Patients with rheumatological disorders can present with a variety of syndromes that can result from Small Fiber Neuropathy (SFN). These include musculoskeletal pain (Gemignani, 2014), muscle cramps (Lopate, Streif, Harms, Weihl, & Pestronk, 2013), fasciculations (Tzatha & Chin, 2014), widespread unexplained pain (Oaklander & Klein, 2013), reflex sympathetic dystrophy/complex regional pain syndrome (Oaklander & Fields, 2009), burning paresthesias, and autonomic instability including orthostatic hypotension, postural tachycardia, or gastrointestinal dysmotility (Gibbons, 2014; Haensch, Tosch, Katona, Weis, & Isenmann, 2014).
Several recent studies found that approximately 50% of fibromyalgia patients had reduced Epidermal Nerve Fiber Density (ENFD), consistent with SFN (Caro & Winter, 2014; Gemignani, 2014; Giannoccaro, Donadio, Incensi, Avoni, & Liguori, 2014; Kosmidis et al., 2014; Oaklander, Herzog, Downs, & Klein, 2013; Üçeyler et al., 2013). In the study by Kosmidis et al. (2014), SFN was also found in patients with fibromyalgia and other concomitant rheumatologic disorders.
In Sjögren’s syndrome, Fauchais et al. (2011) reported that approximately 40% of patients experienced neuropathic pain with normal electrodiagnostic studies, due to SFN. Chai et al. (Chai, Herrmann, Stanton, Barbano, & Logigian, 2005) reported that 80% of patients with Sjögren’s syndrome and neuropathy presented with burning feet, and 60% had symptoms in a multifocal or non-length dependent pattern. Sene et al. (2013) reported that patients with Sjögren’s syndrome associated neuropathy are characterized by older age at diagnosis and lower frequency of serum B-cell activation markers.
In systemic lupus erythematosus (SLE), Oomatia et al. (Oomatia, Fang, Petri, & Birnbaum, 2014) found that the prevalence of peripheral neuropathy in patients with SLE was 5.9%, with 17% exhibiting a painful SFN in a pattern consistent with dorsal root ganglionopathy and distal axonopathy. Birnbaum et al. (Birnbaum & Bingham, 2014) also reported that SFN can occur in patients with rheumatoid arthritis as a complication of TNF-inhibitor therapy.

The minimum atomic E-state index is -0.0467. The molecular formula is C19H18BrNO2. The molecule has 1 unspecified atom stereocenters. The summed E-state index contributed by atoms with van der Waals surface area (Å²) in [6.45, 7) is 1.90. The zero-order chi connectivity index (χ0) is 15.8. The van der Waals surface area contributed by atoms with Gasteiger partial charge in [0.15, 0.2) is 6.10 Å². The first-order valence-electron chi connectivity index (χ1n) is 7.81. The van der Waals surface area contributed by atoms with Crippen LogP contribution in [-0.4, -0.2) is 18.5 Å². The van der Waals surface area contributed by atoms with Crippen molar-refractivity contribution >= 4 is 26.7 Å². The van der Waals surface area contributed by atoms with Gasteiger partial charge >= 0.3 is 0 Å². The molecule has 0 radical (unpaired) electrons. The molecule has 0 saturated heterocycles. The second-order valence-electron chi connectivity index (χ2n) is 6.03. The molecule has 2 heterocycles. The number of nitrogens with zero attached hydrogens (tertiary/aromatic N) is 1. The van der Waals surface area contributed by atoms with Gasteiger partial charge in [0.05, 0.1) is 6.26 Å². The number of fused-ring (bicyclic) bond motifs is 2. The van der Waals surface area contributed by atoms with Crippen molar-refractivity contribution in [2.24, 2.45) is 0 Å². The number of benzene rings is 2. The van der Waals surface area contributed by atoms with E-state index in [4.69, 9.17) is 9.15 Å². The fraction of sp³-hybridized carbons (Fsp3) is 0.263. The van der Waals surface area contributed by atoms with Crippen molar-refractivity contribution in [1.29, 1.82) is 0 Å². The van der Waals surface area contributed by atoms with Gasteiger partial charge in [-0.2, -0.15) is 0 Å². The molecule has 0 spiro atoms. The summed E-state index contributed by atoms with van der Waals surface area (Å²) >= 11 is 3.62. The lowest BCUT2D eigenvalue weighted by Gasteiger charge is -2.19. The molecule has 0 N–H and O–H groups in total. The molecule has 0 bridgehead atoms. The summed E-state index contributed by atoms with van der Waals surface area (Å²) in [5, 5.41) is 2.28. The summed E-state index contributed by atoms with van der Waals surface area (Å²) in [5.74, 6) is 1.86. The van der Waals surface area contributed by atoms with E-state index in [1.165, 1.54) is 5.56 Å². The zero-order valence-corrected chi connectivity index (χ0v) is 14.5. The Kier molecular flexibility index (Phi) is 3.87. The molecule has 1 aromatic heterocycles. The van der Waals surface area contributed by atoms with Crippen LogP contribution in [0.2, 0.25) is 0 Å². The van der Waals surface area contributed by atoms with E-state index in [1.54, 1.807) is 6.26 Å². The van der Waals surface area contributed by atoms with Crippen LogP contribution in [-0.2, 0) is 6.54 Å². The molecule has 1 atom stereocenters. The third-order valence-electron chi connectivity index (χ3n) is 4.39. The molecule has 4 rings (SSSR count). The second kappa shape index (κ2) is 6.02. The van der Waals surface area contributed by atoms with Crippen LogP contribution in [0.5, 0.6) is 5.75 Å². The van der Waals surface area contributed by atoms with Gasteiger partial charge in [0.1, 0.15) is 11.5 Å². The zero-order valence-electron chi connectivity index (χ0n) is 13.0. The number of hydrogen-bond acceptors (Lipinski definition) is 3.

SFN can also be associated with sarcoidosis (Bakkers et al., 2010; Hoitsma et al., 2002), and has been implicated in the Gulf War veteran syndrome (Li et al., 2014). Patients with Ehlers-Danlos hypermobility syndrome also have been reported to exhibit symptoms of neuropathic pain (Camerota, Celletti, Castori, Grammatico, & Padua, 2011; Voermans, Knoop, & van Engelen, 2011) or autonomic instability (De Wandele et al., 2014).
Making a diagnosis of SFN is important, as it enables the physician to explain the symptoms to their patients, direct testing for possible contributory causes, and decide on appropriate treatment. Bakkers et al. (Bakkers, Faber, Hoeijmakers, Lauria, & Merkies, 2014) evaluated a total of 265 patients diagnosed with SFN, and found that it was associated with a severe impairment in quality of life. Schaefer et al. (2014), in a study of 100 patients, reported that SFN negatively impacts health status, function, and productivity and leads to substantial direct and indirect costs. Boruchow et al. (Boruchow & Gibbons, 2013) examined the role of skin biopsy in the evaluation and management of patients with suspected SFN. A change in management or diagnosis occurred in 14 of 25 patients with definite SFN, 6 of 9 patients with borderline SFN, and 16 of 35 biopsy negative patients. They concluded that skin biopsy played a valuable role in the workup of these patients.
SFN is diagnosed by punch skin biopsy with enumeration of the density of the small sensory nerve fibers in the epidermis and of the small autonomic fibers in the sweat glands. The standard test is the Epidermal Nerve Fiber Density (ENFD), but in those with normal ENFD, determination of the Sweat Gland Nerve Fiber Density increases the diagnostic yield by 18% to 29% (Hays, Hays, Whitehouse, & Harrington, 2011; Weaver, Kim, Carey, Langsdorf, & Chin, 2013).